BOUNDARY BETWEEN PENNSYLVANIA AND OTHER STATES CONFIRMED
                  Act of Jun. 6, 1887, P.L. 353, No. 245              Cl. 71

                                  AN ACT

     To confirm the boundary lines between this Commonwealth and the
        States of New York, Ohio and West Virginia, as re-surveyed by
        the joint commissions appointed for that purpose, and to
        ratify and confirm the agreement entered into by
        commissioners on the part of the Commonwealth of Pennsylvania
        and the State of New York in relation to the boundary between
        said States.

        WHEREAS, The Governor of this Commonwealth, under and by
     virtue of an act of the General Assembly, approved the eighth
     day of May, one thousand eight hundred and seventy-six,
     appointed James Worrall, Christopher M. Gere, and Robert N.
     Torrey, commissioners, to act in conjunction with similar
     commissioners of the State of New York, to examine as to the
     true location of the monuments which mark the boundary between
     this Commonwealth and the State of New York, and to replace any
     monuments which may have been dilapidated or removed on the
     boundary lines between said States;
        And whereas, The said commissioners on the part of this
     Commonwealth, Henry R. Pierson, Elias W. Leavenworth and
     Chauncey M. Depew, commissioners on the part of the State of New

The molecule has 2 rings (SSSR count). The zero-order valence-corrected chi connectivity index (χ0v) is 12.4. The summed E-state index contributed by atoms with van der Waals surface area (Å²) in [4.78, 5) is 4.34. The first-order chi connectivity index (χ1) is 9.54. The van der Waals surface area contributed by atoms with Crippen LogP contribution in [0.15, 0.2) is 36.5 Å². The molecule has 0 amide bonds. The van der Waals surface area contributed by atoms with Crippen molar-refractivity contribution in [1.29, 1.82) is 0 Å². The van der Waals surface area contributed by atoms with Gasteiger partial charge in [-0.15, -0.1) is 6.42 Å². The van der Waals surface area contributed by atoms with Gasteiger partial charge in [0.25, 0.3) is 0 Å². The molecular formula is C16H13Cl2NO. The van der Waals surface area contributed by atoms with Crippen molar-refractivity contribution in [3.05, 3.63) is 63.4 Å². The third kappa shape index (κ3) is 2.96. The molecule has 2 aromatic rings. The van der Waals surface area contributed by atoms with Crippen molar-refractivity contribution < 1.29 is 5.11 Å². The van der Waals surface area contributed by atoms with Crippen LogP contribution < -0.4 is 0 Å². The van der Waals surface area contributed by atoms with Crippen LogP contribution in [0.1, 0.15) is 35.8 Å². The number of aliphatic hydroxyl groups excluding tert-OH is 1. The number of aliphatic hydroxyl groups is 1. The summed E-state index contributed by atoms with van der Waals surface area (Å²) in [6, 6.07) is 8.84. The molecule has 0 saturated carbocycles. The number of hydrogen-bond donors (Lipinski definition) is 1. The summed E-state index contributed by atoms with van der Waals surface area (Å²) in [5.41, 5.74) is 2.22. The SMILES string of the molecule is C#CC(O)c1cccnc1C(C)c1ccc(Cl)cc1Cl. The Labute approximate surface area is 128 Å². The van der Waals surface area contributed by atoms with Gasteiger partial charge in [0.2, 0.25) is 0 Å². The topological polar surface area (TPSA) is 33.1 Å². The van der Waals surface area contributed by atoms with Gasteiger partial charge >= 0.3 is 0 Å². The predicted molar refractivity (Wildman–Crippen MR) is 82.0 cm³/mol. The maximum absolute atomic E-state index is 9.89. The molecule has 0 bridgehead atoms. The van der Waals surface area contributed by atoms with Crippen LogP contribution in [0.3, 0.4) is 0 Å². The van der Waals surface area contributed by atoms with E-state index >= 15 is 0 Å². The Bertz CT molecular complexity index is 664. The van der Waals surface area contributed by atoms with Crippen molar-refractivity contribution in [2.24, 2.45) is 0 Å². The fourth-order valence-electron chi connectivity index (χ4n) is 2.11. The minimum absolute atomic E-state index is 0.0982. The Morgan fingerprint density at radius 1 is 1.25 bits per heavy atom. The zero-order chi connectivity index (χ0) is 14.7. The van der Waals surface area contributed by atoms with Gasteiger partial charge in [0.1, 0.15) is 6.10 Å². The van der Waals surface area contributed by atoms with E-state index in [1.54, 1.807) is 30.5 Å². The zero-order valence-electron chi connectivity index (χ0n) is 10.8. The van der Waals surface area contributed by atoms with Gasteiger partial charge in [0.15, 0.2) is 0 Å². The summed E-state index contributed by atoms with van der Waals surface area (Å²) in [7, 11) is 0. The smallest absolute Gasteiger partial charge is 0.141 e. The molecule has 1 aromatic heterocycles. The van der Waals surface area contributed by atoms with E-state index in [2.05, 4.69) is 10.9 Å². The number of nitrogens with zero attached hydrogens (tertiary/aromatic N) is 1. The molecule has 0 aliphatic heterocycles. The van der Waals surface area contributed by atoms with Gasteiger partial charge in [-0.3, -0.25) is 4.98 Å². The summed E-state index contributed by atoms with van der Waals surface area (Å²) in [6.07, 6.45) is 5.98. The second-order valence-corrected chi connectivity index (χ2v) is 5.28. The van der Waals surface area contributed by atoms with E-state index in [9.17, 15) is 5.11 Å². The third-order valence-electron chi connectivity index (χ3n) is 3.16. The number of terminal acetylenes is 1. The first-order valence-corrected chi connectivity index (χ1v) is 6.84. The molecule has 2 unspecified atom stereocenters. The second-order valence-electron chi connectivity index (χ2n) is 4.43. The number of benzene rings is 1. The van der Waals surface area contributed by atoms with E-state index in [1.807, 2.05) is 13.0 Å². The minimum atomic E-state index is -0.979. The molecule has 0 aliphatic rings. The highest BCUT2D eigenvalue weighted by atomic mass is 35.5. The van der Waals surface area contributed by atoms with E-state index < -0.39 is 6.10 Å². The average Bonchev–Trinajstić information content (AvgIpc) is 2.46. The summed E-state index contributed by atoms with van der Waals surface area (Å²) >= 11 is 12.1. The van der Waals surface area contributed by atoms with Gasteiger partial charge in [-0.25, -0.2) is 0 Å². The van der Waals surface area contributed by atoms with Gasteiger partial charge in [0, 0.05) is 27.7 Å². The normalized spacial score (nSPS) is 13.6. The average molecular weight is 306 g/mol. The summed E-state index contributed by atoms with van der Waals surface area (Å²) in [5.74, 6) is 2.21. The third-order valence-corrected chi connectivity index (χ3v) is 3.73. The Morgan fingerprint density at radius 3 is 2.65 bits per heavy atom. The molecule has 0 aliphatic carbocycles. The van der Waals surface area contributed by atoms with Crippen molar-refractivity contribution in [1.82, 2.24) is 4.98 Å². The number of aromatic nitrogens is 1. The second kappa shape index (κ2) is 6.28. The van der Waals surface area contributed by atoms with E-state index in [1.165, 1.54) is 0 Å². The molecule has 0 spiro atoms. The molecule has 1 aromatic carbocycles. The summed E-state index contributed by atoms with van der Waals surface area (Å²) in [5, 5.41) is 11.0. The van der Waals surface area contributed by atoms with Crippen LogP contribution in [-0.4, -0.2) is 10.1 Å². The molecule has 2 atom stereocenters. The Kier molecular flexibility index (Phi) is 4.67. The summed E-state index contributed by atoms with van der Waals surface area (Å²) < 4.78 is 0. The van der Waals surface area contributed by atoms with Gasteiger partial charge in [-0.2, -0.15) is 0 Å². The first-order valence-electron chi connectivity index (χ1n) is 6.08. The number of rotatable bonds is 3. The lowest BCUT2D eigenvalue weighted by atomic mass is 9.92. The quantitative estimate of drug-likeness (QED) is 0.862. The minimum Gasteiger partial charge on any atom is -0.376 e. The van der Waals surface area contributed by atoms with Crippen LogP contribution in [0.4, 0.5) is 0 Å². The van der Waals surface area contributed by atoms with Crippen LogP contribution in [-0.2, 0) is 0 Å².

York, entered into an agreement on the twenty-sixth day of
     March, one thousand eight hundred and eighty-six, which was
     signed by all the said commissioners named, (except James
     Worrall, one of the commissioners on the part of this
     Commonwealth, who died during the progress of the work on said
     boundary line, to wit, April first, one thousand eight hundred
     and eighty-five,) wherein it is stipulated that the said
     agreement will become binding on the part of both States when
     ratified by the Legislatures thereof, respectively, and when
     confirmed by the Congress of the United States, and which
     agreement is hereby recited:
        Now therefore, The said commissioners for and on behalf of
     their respective States, having duly performed the duties
     imposed upon them by the said acts, and having examined said
     boundary line and replaced, in a durable manner, the monuments
     to mark the same, in pursuance of the authority duly given, as
     aforesaid, have agreed and do hereby agree, as follows:
        I.  The channel of the Delaware river, from a line drawn
     across said channel, from a granite monument erected upon the
     eastern bank of said river in the year one thousand eight
     hundred and eighty-two, by the joint boundary commission of the
     States of New Jersey and New York to mark the western extremity
     of the boundary line between said States of New Jersey and New
     York, in a westerly prolongation of said boundary line up and
     along said channel of said Delaware river as it winds and turns,
     for a distance of eighty-five miles or thereabouts, to a line
     drawn east across said river from a granite monument erected
     upon the west bank of said river in the year one thousand eight
     hundred and eighty-four, by H. W. Clarke and C. M. Gere, to mark
     the eastern extremity of the first line hereinafter described,
     shall continue to be a part of the boundary or partition line
     between the said two States: Provided however, That the limit of
     territory between the said two States shall be the center of the
     said main channel: And provided further, That each State shall
     enjoy and exercise a concurrent jurisdiction within and upon the
     water of said main channel between the lines of low water at
     either bank thereof, between the limits hereinbefore mentioned.